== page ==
Lee then asked Coach Turner, how many defensive line players are in the rotation during a game. Coach Turner said that they have nine players in the rotation. During Hargrave they had 10 but due to a knee injury one will be out for Army Prep. He also said that is a good part of being a young team is having the ability to rotate a large number of linemen into the game.

The fourth and final segment started with the injury report. Coach Jones said they are very healthy except for John Mark Patrick, who went down late in the Hargrave game with a knee injury. They think he should be back this season and hope to have it back for Georgia Military.

Lee asked about transfers from other schools. Coach Turner said that the player has to initiate the contact and then before the coaches and talk and try to recruit the player, they have to have a release from the school. Coach Jones said that if a player transfers between schools in the conference, they have to sit out a year but Coach Turner said that he would not want a player transferring to another school within the conference.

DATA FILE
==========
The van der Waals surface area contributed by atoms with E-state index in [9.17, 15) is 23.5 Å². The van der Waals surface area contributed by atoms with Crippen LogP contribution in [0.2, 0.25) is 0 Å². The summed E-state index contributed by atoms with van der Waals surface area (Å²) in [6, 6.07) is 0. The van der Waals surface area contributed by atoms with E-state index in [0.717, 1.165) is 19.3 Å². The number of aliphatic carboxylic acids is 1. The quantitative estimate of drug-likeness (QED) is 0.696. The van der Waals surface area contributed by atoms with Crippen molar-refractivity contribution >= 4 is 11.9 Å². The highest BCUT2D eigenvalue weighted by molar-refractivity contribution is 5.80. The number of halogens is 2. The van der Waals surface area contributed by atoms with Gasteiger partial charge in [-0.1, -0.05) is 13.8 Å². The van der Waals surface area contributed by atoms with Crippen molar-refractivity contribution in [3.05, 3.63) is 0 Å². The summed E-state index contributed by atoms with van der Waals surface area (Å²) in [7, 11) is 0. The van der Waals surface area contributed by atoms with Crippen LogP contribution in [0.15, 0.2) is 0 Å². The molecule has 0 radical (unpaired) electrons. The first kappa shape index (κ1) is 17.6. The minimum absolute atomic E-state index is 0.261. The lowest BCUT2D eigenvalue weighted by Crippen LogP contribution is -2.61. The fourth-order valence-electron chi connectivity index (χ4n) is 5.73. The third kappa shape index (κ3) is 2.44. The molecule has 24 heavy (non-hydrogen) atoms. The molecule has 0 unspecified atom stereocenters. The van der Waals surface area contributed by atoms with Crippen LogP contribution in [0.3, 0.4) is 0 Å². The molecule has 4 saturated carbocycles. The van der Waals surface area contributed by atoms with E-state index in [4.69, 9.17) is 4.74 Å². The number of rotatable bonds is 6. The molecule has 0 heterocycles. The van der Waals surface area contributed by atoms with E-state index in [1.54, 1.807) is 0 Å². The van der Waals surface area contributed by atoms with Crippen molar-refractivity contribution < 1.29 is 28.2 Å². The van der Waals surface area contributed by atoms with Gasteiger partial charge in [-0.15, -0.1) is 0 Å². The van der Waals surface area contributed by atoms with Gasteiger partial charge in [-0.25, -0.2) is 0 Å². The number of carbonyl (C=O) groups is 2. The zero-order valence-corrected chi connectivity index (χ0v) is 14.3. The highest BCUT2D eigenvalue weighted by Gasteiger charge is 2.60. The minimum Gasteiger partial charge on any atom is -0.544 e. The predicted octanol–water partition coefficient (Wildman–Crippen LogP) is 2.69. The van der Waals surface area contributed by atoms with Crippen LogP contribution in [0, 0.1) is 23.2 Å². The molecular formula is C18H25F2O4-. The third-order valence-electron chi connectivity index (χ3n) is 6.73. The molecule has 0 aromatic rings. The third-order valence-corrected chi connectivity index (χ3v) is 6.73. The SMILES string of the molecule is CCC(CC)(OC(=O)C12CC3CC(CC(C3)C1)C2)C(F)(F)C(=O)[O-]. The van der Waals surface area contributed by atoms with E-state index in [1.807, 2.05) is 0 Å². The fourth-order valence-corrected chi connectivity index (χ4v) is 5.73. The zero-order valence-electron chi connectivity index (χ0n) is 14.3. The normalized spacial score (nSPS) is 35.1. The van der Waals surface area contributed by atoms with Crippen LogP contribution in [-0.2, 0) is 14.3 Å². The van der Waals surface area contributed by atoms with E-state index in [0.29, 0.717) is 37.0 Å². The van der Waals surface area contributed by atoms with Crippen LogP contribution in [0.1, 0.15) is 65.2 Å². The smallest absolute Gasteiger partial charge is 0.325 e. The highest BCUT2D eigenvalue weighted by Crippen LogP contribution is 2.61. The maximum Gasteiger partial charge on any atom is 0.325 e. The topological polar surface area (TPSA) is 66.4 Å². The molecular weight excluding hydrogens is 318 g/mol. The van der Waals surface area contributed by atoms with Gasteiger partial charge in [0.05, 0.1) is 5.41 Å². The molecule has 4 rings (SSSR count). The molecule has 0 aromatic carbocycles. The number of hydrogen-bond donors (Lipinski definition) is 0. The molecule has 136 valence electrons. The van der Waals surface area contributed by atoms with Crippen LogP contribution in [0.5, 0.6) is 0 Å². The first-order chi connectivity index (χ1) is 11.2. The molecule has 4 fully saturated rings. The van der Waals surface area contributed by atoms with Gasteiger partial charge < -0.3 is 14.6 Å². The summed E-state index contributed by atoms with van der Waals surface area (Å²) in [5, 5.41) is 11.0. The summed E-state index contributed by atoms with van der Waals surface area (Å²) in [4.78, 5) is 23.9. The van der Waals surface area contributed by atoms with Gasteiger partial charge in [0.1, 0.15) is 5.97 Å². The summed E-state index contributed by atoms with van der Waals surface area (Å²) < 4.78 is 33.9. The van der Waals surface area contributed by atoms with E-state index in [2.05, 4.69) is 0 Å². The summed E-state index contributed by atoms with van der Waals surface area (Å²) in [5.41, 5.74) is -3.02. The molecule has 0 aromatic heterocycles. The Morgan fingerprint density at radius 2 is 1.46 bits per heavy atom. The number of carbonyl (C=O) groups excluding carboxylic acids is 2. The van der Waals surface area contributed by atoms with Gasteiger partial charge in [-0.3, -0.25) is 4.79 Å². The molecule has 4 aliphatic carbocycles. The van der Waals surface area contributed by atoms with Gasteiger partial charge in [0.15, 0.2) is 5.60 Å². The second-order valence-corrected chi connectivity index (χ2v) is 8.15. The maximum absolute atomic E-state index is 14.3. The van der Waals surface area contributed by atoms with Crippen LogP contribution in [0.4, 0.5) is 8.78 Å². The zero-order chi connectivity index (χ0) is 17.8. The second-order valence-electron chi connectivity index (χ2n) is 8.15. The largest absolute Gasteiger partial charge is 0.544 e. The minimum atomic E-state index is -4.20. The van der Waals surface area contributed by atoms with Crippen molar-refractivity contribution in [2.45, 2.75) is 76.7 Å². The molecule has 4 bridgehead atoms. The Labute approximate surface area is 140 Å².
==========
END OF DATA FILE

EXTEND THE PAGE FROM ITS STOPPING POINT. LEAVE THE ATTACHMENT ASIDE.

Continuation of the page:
Lee also brought up how he liked how the Auburn players were coached to give the ball to the officials, even in the end zone. It makes for a more speedy game and it seemed more classy. Coach Jones agreed, he does not like kids to showboat or toss the ball around. USA also runs a more up-beat offense but they have taught the players to hand the ball to the official especially during the hurry-up drills.

Defending The Triple Option

September 15, 2009 · Filed Under Commentary, Football · 5 Comments 

A very crude diagram of the triple option. It gives the quarterback three options: hand off to the fullback, pitch to the tailback or keep it himself to run.

The Jags will start preparing this week for their game against Army Prep on September 26. Army Prep, like Army, runs the triple option offense. In both teams first game of the season, Army gave Ohio State a handful before the Buckeyes sealed the win when an Army two-point conversion attempt to tie the game was intercepted and returned for two points for the Buckeyes, for the final score 31-27.